June 21, 2009 Posted by | arts, books, fantasy fiction | 10 Comments

    A Brief History of Modern Fantasy Literature, p. I

    I. Forerunners:

    If  we define “the Modern Age” as beginning with the Renaissance and Reformation movements of the 16th C., then the earliest “Modern” writer of fantasy literature may be Edmund Spenser (1552-1599). Spencer’s
    The Faerie Queene, is not only fantasy, but an allegory praising the Tudor dynasty and, especially, Queen Elizabeth I. (He was trying to suck up to the  Queen for a place at court, but it didn’t work.)

    Nor should we overlook the great Bard of Avon, himself, William Shakespeare (1564-1616).  Shakespeare’s poems and plays covered many genres, but at least the following are fantasies:  A Midsummer Night’s Dream; The Tempest; and there are, at least, elements of fantasy in the tragedies, Macbeth (the 3 witches), and Hamlet (the ghost of Hamet’s father).

    Little fantasy writing was done during the Enlightenment of the 17th C. because this “Age of Reason” valued science and history  and empiricism.  It gave birth to realistic fiction with the adventure stories of writers like Willem Dafoe.  This desert was necessary, however, because it allowed fantasy to develop as a distinct and separate genre from realistic fiction.

    The Romantic movement in the 18th C.  reacted to the Enlightenment focus on reason, by celebrating emotions and imagination including reviving “romances” that continued the development of fantasy literature.  One major contribution of the Romantic period was the  birth of the Gothic novel (which is also a forerunner of horror fiction).  The first Gothic novel is usually said to be Horace Walpole’s 1794 work, The Castle of Otranto which introduces such Gothic features as a doomed castle or house, a cursed family, an author claiming to be only a translator or discoverer of an ancient manuscript, a haunted castle, a rightful heir, etc.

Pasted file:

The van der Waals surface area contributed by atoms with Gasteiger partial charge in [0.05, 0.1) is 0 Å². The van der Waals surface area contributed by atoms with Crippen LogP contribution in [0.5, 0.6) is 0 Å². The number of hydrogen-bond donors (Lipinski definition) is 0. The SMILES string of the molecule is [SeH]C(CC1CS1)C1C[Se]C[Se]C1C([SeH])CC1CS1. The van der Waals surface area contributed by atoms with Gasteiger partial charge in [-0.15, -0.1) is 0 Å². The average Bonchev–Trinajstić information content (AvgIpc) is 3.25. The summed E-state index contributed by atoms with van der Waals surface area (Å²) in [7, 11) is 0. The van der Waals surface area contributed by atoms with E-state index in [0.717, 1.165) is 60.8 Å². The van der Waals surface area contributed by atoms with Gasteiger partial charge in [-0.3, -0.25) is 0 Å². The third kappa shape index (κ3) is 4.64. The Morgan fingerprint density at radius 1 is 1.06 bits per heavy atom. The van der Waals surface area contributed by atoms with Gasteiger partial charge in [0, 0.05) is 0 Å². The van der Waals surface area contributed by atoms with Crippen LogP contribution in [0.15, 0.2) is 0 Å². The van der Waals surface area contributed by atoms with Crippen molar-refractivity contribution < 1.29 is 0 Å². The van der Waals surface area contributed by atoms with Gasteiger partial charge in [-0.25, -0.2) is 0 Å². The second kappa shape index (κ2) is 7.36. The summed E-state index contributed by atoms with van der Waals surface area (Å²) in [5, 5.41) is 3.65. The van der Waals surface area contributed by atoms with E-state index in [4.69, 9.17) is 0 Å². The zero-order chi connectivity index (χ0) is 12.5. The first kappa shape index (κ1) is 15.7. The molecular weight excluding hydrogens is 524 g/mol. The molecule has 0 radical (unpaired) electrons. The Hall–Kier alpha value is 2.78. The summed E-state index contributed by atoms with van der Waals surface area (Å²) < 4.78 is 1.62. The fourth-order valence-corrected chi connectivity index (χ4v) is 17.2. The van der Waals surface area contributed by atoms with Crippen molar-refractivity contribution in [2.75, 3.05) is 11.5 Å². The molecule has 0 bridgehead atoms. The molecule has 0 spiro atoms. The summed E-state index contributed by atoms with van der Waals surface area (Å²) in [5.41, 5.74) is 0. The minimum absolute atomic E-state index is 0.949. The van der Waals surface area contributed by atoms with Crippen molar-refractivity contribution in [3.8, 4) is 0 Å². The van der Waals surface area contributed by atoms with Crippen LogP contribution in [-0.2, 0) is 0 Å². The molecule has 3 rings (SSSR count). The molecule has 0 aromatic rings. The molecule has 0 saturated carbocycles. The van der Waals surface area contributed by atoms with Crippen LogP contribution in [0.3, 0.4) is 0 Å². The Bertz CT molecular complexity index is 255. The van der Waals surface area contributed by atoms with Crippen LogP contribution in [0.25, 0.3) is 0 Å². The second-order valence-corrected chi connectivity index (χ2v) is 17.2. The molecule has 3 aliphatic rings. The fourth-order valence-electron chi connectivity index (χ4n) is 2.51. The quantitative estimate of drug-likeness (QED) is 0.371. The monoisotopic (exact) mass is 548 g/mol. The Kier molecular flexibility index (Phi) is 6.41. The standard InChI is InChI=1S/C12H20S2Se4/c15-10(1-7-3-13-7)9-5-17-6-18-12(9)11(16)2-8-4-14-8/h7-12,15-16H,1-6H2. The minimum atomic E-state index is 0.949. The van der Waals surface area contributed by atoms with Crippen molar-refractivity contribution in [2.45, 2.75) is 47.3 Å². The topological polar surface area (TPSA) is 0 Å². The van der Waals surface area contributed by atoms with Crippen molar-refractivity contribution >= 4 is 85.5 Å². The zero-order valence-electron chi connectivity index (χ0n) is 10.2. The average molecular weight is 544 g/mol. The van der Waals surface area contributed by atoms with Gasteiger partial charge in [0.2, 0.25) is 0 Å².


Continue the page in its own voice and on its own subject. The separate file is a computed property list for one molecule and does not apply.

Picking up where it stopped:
II. Pioneers of Fantasy:

    In the Victorian Age (late 19th and early 20th C.), fantasy really becomes a distinct genre–and this era also saw the beginning of true science fiction (a story for a later post).  The earliest Victorian fantasy is probably Charles Dickens’ A Christmas Carol (1843) which uses the devices of a realistic novel to make a ghost story seem plausible.  (Scrooge’s initial doubt about the reality of the ghosts includes a skeptical explanation that his senses are fooled–and that explanation is never really refuted, leaving the reader to decide for herself or himself whether or not Scrooge really was visited by the ghost of his old business partner and 3 other spirits one Christmas Eve.)

    Jacob Grimm (1785-1863) and Wilhelm Grimm (1786-1859) were two German brothers who were academic linguists–studying the way that words change in sound and meaning over time.  However, history will forever know them for their hobby:  collecting folk stories and fairy tales.  Grimms’ Fairy Tales was first published in 1812, with later editions expanding the collection.  Many of the best loved fairy stories and folk tales of Europe were anthologized  by the Brothers’ Grimm:  Rumplestiltskin, Rapunzel, Snow White, Sleeping Beauty, Hansel and Gretel, The Frog Prince, Cinderella.  A good contemporary edition is The Complete Fairy Tales of the Brothers’ Grimm trans. Jack Zipes (3rd ed., Bantam Books, 2003).

    Whereas the Brothers’ Grimm anthologized traditional fairy tales, the Danish writer Hans Christian Andersen (1805-1875)  took the next step in the development of fantasy:  writing original fairy tales with the same “spirit” as found in traditional folklore.  Then the Scottish minister, poet, and author, George MacDonald (1824-1905), a direct and deep influence on both J.R.R. Tolkien and C. S. Lewis and also an influence on others as diverse as Mark Twain, W. H. Auden, and Madeleine L’Engle, took the next step:  writing novel-length “fairy stories” such as The Princess and the Goblin (1872) and Phantastes (1858).  The latter is usually considered to be the first fantasy novel written specifically for adults, rather than children or adolescents.